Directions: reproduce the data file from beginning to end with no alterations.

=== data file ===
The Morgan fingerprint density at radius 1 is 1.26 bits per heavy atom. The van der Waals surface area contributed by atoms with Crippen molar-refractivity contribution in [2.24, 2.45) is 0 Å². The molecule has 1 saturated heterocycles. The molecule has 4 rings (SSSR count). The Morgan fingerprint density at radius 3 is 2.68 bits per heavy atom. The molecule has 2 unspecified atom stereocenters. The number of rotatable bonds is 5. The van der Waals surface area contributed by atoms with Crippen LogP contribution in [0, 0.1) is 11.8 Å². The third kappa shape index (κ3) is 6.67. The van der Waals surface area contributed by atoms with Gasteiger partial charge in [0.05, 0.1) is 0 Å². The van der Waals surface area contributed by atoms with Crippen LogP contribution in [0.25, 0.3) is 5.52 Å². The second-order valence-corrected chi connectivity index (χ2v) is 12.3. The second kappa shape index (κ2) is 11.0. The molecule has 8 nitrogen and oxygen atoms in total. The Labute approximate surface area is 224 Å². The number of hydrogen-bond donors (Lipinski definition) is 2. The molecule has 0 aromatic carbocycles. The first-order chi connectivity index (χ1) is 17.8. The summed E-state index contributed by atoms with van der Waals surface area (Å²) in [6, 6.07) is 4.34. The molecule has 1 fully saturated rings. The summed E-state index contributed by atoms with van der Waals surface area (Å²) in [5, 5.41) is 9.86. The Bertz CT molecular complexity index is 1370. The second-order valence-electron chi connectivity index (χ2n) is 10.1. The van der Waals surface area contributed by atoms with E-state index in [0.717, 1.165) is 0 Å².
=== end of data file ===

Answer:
The Morgan fingerprint density at radius 1 is 1.26 bits per heavy atom. The van der Waals surface area contributed by atoms with Crippen molar-refractivity contribution in [2.24, 2.45) is 0 Å². The molecule has 1 saturated heterocycles. The molecule has 4 rings (SSSR count). The Morgan fingerprint density at radius 3 is 2.68 bits per heavy atom. The molecule has 2 unspecified atom stereocenters. The number of rotatable bonds is 5. The van der Waals surface area contributed by atoms with Crippen LogP contribution in [0, 0.1) is 11.8 Å². The third kappa shape index (κ3) is 6.67. The van der Waals surface area contributed by atoms with Gasteiger partial charge in [0.05, 0.1) is 0 Å². The van der Waals surface area contributed by atoms with Crippen LogP contribution in [0.25, 0.3) is 5.52 Å². The second-order valence-corrected chi connectivity index (χ2v) is 12.3. The second kappa shape index (κ2) is 11.0. The molecule has 8 nitrogen and oxygen atoms in total. The Labute approximate surface area is 224 Å². The number of hydrogen-bond donors (Lipinski definition) is 2. The molecule has 0 aromatic carbocycles. The first-order chi connectivity index (χ1) is 17.8. The summed E-state index contributed by atoms with van der Waals surface area (Å²) in [6, 6.07) is 4.34. The molecule has 1 fully saturated rings. The summed E-state index contributed by atoms with van der Waals surface area (Å²) in [5, 5.41) is 9.86. The Bertz CT molecular complexity index is 1370. The second-order valence-electron chi connectivity index (χ2n) is 10.1. The van der Waals surface area contributed by atoms with E-state index in [0.717, 1.165) is 0 Å².